The all-new Ap­ple TV

Siri Re­mote, apps, games and more!

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At long last, Ap­ple has un­veiled its fourth-gen­er­a­tion Ap­ple TV with the fea­ture we’ve been clam­our­ing for: apps and games. The de­vice is at long last grow­ing up – lit­er­ally so in the case of its body, which is the same width and depth as be­fore, but 12mm taller.

Yet Tim Cook’s procla­ma­tion that “The fu­ture of TV is apps” sounded a lit­tle bit blind to what the world has been do­ing with games con­soles and some other set-top boxes for years. But apps and games aren’t the whole pic­ture.

The spe­cial sauce in this new TV ex­pe­ri­ence lies in the ac­com­pa­ny­ing Siri Re­mote. It’s a sim­i­lar size and shape to the old alu­minium one, but with six but­tons clus­tered around its mid­dle. Be­low them the body is glossy, and above there’s a dif­fer­ent fin­ish that tips you off that there’s some­thing dif­fer­ent go­ing on up there. That part is a touch-sen­si­tive sur­face that re­places the old re­mote’s awk­ward ring-like di­rec­tional con­trol.

The re­mote com­mu­ni­cates your in­put over Blue­tooth 4.0, so there’s no need to point it just to nav­i­gate menus. This helps to fa­cil­i­tate its key fea­ture: you press a but­ton and then speak to tell the Ap­ple TV what you want. It ought to work bet­ter in the rel­a­tive quiet of a liv­ing room than in public, and this im­ple­men­ta­tion of Siri seems smart – nec­es­sar­ily so to jus­tify Ap­ple’s claim of re­vamp­ing the way TV works – so you can, for ex­am­ple, re­quest ac­tion films and then ask it to fil­ter re­sults to those star­ring a spe­cific ac­tor.

Set in mo­tion

The Siri Re­mote also con­tains a gy­ro­scope and an ac­celerom­e­ter. If that makes it sound a lot like the con­troller for Nintendo’s orig­i­nal Wii con­sole, that’s ex­actly it; an on-stage demo at Ap­ple’s event showed a rhythm ac­tion game, Beat Sports, us­ing sim­i­lar move­ments to the mem­o­rable (and nineyears-old!) Wii Sports.

A Re­mote Loop, sold sep­a­rately, at­taches to the Light­ning port to stop you fling­ing the re­mote across a room. We hope it has a strong lock­ing mech­a­nism.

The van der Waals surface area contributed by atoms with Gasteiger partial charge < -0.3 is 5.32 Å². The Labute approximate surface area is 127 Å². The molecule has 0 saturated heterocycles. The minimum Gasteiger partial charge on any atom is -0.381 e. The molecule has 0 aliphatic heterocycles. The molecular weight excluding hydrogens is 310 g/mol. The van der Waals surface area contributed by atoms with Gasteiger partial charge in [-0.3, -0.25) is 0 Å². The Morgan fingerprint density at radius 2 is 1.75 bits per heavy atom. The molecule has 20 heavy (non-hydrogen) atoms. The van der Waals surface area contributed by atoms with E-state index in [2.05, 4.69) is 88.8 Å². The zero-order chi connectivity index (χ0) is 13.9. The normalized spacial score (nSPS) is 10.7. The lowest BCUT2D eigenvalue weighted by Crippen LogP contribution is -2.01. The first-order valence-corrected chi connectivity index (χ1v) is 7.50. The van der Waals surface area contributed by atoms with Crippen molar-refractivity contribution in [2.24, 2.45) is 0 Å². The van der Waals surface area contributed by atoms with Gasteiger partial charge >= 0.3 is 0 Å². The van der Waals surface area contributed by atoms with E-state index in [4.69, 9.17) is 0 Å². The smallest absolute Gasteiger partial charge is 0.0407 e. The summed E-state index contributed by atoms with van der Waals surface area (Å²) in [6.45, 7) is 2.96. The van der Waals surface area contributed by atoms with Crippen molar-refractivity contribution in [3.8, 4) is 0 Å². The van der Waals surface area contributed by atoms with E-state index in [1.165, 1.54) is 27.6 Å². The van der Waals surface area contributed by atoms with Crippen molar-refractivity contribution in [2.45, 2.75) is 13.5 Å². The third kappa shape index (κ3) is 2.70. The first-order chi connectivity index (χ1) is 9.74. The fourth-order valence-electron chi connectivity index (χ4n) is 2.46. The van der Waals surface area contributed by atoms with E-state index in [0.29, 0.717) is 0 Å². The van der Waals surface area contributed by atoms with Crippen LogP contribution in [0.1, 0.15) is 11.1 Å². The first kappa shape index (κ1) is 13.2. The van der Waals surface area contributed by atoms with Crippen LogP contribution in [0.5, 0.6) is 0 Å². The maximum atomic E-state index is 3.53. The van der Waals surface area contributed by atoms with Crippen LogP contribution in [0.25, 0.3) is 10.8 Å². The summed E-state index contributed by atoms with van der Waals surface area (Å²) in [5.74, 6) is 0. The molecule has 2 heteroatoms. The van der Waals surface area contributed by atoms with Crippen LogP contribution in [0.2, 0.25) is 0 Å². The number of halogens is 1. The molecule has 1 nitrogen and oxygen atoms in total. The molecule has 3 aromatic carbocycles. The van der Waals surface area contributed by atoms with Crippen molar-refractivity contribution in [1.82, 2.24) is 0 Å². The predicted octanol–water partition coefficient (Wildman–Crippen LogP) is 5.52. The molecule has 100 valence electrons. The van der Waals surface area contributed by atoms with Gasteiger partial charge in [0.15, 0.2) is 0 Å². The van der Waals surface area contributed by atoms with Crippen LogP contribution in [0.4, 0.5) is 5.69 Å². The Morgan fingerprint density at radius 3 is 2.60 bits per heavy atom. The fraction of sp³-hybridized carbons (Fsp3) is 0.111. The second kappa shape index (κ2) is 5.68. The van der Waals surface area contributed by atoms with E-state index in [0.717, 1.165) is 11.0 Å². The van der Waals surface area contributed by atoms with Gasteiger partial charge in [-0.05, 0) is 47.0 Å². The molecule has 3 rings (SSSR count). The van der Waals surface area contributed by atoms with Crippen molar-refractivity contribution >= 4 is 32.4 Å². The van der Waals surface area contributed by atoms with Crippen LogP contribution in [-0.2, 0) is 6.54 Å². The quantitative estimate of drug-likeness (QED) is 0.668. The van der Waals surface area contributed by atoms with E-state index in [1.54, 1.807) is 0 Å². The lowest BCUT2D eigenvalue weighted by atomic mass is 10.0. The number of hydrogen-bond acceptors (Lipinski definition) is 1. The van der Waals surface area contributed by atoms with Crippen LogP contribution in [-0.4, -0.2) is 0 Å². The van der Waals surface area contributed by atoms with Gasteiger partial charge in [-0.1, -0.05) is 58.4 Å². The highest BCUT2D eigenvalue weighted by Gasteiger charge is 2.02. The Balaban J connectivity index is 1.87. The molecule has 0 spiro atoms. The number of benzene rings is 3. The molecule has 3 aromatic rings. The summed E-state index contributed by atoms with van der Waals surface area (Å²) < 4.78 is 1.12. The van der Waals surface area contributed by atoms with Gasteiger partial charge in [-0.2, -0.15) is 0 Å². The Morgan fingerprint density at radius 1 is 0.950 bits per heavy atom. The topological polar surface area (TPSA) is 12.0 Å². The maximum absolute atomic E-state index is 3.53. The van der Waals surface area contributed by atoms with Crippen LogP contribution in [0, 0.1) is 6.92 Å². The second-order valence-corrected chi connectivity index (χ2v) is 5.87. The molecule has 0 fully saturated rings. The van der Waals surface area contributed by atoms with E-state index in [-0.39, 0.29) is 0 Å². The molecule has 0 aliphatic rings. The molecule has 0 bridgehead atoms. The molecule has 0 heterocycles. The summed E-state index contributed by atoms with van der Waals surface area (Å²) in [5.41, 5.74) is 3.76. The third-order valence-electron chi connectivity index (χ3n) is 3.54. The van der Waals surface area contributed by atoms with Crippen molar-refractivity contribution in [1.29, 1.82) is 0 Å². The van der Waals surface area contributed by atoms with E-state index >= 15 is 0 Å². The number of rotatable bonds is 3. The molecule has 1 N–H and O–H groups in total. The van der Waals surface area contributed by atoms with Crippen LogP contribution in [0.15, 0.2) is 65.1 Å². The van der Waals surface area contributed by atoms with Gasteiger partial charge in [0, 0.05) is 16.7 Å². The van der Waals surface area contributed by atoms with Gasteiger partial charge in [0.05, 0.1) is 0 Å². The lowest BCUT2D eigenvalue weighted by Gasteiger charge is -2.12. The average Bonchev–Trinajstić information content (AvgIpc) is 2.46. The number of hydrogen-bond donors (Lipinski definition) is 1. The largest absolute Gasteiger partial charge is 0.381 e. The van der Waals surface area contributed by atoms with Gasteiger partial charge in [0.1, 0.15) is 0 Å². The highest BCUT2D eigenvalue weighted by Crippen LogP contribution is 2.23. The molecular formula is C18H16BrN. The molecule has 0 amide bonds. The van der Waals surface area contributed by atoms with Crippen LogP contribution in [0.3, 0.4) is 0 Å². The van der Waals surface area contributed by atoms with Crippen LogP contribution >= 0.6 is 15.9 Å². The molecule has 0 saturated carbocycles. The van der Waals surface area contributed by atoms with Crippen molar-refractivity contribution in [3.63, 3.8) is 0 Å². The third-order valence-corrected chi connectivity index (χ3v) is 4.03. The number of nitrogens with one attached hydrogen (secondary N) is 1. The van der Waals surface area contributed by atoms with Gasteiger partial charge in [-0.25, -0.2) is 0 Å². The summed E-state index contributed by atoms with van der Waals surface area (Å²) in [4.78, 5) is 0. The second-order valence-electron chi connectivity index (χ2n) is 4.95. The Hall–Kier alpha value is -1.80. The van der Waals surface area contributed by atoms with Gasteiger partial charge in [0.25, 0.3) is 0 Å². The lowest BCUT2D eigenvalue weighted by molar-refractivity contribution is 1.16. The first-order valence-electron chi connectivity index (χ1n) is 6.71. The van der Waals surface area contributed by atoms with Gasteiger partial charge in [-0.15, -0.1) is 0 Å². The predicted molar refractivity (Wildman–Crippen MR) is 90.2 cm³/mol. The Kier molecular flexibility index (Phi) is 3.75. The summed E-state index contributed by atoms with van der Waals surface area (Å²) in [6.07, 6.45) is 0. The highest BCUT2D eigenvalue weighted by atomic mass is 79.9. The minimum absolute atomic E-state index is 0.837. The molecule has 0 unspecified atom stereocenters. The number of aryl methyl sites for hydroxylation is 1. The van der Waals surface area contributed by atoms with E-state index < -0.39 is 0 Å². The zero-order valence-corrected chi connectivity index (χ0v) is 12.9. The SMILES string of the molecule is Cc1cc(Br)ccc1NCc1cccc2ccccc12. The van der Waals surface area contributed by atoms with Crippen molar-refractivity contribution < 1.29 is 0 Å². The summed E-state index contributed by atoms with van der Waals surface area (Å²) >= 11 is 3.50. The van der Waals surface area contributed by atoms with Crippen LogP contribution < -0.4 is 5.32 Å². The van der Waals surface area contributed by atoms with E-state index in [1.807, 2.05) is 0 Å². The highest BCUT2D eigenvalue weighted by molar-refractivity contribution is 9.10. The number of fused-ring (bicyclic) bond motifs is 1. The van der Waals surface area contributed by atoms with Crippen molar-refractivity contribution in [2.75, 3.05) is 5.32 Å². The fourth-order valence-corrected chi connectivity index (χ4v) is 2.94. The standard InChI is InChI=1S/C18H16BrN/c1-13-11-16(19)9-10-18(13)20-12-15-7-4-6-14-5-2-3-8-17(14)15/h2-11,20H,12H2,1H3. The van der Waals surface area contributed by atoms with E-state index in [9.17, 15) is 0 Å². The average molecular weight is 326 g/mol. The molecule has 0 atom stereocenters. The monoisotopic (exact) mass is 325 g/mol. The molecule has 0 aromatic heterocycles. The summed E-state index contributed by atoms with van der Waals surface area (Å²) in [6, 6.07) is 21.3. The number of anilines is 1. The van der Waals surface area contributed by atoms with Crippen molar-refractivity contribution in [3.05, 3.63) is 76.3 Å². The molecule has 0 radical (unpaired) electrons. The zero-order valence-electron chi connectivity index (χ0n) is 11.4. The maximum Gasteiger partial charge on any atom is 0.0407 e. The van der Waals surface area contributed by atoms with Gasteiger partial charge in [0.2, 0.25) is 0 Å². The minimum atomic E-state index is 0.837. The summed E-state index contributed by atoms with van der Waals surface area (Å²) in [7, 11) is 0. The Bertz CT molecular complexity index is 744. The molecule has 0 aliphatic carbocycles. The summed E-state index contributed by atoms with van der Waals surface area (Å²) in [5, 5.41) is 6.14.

It might be some time be­fore we see whether Ap­ple can kick­start the legacy laid down by Nintendo, which seemed to have been thor­oughly ex­ploited by game de­vel­op­ers over the last nine or so years. Even with some sig­nif­i­cant ti­tles on the way, such as Ubisoft’s Rayman Ad­ven­tures, would-be buy­ers need to jus­tify the higher cost of this Ap­ple TV – $149 (32GB) or $199 (64GB), with UK prices to be con­firmed. Ap­ple TV also works with proper game con­trollers cer­ti­fied un­der Ap­ple’s Made for iPhone pro­gramme.

There are ad­di­tional hur­dles for de­vel­op­ers to over­come. Within hours of the de­vice’s un­veil­ing, they dis­cov­ered a 200MB limit on the size of apps, with ad­di­tional con­tent hav­ing to be down­loaded as needed. That might sti­fle games at least, or at least dent the ex­pe­ri­ence of some games on slow con­nec­tions.

Why is that the case when the Ap­ple TV comes with a min­i­mum of 32GB of stor­age? That’s dou­ble the en­try-level iPhone, which Ap­ple ex­cuses on the grounds of its per­sis­tent con­nec­tion to the cloud. There might be an el­e­ment of fu­ture­proof­ing, given the few Ap­ple TV mod­els to date, but it feels more like Ap­ple has some­thing else to re­veal about its plans in the not-too-dis­tant fu­ture.

The Re­mote Loop, sold sep­a­rately, mim­ics Nintendo’s

ef­fort to avoid bro­ken TVs dur­ing gam­ing.

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